My Book a Week Challenge: Book 1

WHAT’S PLAYING: Alison Krauss “Down to the River to Pray”

I decided to kick off the challenge with one of my favorite books in which three witches make the Godmother an offer she can’t refuse: “Witches Abroad” by Terry Pratchett.

When fairy godmother Desiderata Hollow dies unexpectedly, she leaves Princess Emberella in the care of the other – evil – godmother, Lilith. Now it’s up to Granny Weatherwax, Nanny Ogg, and Magrat Garlick to save a city and make sure that the princess doesn’t marry the handsome (frog) prince.

“Witches Abroad” is about many things: good and evil, free will, balance, but it’s mostly about the power of stories. Of course, any writer can tell you about the power of stories, how they affect us in ways we can’t explain. Make us feel things, change the way we look at the world and each other. This is one of those stories.

This book delves into some of our favorite childhood stories and turns them inside out. Little Red Riding Hood is an obnoxious brat and the big bad wolf is neither big nor bad, just a wolf tragically altered by a demented fairy godmother obsessed with stories and happy endings. As Terry Pratchett put it: “Lilith held a mirror up to life, and chopped all the bits off life that didn’t fit…”

Dive into this book and you’ll find several of your favorite stories waiting for you: including The Hobbit, the Three Little Pigs, the Wizard of Oz, and Sleeping Beauty.

The thing about Terry Pratchett novels is that I always walk away feeling smarter. The writing is superb, full of real-world allusions and tongue-in-cheek humor, all of which is great. I leave them entertained, but also wiser. The way he takes universal truths and couches them in humor is awe-inspiring.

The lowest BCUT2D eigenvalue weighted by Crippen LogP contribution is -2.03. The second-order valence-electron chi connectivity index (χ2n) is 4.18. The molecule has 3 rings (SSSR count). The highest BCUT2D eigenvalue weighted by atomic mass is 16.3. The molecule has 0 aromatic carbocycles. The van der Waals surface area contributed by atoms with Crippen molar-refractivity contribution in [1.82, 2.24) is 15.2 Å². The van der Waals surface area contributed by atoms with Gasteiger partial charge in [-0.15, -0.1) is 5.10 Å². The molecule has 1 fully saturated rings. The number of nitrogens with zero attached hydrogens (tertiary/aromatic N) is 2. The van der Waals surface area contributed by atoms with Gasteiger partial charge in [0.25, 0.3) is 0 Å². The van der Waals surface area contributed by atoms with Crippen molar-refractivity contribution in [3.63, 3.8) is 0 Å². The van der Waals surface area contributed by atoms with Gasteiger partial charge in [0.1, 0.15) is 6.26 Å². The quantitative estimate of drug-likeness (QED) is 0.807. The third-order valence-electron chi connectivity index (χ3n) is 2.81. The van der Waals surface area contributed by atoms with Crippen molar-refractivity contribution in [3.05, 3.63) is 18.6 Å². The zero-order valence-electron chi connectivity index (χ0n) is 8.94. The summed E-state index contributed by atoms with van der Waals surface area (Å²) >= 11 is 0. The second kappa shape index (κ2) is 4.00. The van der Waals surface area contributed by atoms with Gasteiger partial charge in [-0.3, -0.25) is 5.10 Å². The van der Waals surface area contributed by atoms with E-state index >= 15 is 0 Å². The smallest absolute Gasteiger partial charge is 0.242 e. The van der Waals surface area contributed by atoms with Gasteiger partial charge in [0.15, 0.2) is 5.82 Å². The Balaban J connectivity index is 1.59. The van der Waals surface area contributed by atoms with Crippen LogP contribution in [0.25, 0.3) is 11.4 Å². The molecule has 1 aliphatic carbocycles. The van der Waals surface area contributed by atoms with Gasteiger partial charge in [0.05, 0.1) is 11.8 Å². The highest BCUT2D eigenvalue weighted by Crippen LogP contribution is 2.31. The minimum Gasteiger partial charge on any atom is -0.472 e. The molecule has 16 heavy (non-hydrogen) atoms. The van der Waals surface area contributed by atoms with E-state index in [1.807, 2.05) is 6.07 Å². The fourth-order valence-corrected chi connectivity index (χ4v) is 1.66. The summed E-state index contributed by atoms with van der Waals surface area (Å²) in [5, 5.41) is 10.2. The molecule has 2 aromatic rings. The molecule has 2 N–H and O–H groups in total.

Favorite Line: “Listen, happy endings is fine if they turn out happy…You can’t make happiness…all you can do is make an ending.”

What I Learned: Stories should be like life. Love, laughter, tragedy, horror and humor, all blended together to make life worth living. Any story worth telling should make us think, feel, laugh, cry and cheer. They should show us life as it is and how it should be. Anything else is just words on a page.

Coming next week: “The Enchantress of Florence” by Salman Rushdie

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8 comments on “My Book a Week Challenge: Book 1

  1. Witches Abroad is one of my favourite Discworld books; I can’t resist Nanny Ogg, she’s amazing. I want to be like her when I grow up!

    • Nanny Ogg is definitely one of my favorite characters. I would love to be like her, if only to learn all the verses to “The Hedgehog Can Never Be Buggered At All.” Unfortunately, I’m more of a Granny Weatherwax.

      I’ll be attending the Discworld Convention in Birmingham, UK in August. If you don’t feel up to stopping by, shoot me an e-mail with your contact info and I’ll be more than happy to send you some premium Discworld swag! (

      • I had no idea there was a convention; do you have any idea if there are tickets left? I’ll let you know if I end up going! Thanks very much for the offer, I may well take you up on it ;)

        I don’t see you as a Weatherwax, but then, I’m no Nanny Ogg either. I try to be, but I’ll always be more akin to Rincewind or, heck, Gaspode.